- I don't want a damn Fn on the bottom right. I want the ▤ Menu key and or ❖ Window key. Because, i can remap them to Super or Hyper for Emacs for many purposes. [see Emacs: How to Set Super and Hyper Keys] Fn key is usually hardwired and hardware-specific. That means a dead-horse squatting in the front seat.
For keyboards that i deem useful for programers or heavy typers, see: Best Ergonomic Keyboards 2017.
Warning: Wireless Hack
When i look at computer keyboards, saliva drools from the corner of my mouth. I don't need another keyboard, i already have plenty. But, i look at them, look for them, stare at them for hours, every week. I:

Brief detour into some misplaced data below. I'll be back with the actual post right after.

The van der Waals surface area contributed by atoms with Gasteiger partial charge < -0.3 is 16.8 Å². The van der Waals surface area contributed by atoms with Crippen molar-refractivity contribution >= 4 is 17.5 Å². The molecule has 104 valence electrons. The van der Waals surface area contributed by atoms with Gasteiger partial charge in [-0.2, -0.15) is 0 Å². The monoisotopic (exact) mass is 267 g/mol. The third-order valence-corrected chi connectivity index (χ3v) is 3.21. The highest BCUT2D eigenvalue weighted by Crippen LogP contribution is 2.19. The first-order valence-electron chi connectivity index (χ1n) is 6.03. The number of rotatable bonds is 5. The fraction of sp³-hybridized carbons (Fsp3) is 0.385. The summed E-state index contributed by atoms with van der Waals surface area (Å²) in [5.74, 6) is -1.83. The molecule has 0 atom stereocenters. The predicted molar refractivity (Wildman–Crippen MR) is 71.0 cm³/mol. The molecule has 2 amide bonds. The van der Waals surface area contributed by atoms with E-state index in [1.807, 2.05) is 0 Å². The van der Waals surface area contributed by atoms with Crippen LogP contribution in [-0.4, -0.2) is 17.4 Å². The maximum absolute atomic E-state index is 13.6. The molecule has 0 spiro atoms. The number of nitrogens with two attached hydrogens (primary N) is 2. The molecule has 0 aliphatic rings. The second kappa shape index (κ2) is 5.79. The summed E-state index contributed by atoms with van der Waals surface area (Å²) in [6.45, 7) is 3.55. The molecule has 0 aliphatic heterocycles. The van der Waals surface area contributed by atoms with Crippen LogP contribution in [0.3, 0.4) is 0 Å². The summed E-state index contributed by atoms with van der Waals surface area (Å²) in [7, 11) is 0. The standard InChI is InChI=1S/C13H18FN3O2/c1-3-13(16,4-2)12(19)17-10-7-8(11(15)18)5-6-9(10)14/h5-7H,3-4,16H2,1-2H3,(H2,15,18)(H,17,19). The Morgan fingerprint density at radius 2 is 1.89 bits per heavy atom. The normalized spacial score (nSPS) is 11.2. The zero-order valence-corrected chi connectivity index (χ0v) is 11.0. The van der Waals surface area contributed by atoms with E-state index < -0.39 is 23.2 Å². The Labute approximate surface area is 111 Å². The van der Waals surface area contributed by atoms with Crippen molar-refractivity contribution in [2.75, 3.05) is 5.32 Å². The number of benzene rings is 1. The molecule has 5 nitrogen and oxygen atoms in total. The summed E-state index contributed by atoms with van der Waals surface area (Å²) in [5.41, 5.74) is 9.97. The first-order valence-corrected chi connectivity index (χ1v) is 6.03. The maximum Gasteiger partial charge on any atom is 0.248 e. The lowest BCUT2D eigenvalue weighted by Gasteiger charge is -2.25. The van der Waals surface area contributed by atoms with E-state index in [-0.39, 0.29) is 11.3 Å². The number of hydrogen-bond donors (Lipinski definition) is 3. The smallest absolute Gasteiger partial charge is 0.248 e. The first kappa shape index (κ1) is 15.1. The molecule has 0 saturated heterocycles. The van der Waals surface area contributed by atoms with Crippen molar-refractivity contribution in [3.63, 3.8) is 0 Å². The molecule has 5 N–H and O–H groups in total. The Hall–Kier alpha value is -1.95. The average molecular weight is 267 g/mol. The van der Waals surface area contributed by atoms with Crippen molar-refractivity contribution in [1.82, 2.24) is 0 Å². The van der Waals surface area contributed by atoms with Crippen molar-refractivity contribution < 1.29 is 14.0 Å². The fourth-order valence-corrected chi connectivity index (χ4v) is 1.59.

• Compare their sizes, the keys on them.
• How they label their keys? Do they say “Page Up” or “PgUp”, “Enter” or “Return”? Do they use graphics symbol like ⇪ or ⇧ or ↑ for Shift key? ↵ or ↩ or ⏎ for return/enter? What graphics symbol they use for Zoom In, Zoom Out, Mute, Web, Search? [see Keyboard Enter/Return Key Symbol]
• The key's positions, arrangement. Are the arrow keys in inverted T? In one row? In a cross? How's Home/End key cluster shaped? 2×3 or 3×2? [see Keyboard Home/End Keys Arrangement]
• What are special buttons and knobs they offer. Sound level controller as slider? As rotary knob? disc shaped? Touch sensitive bar? Zoom as seesaw rocker? [see Keyboard Evolution: Zoom Button, Dedicated Keys]
What's their functions, the style of the keys, their height, tactile sensations, the differences between them, their ergonomic implications, the implications for Emacs use …. [see Guide to Keyboard Key Switch Mechanisms]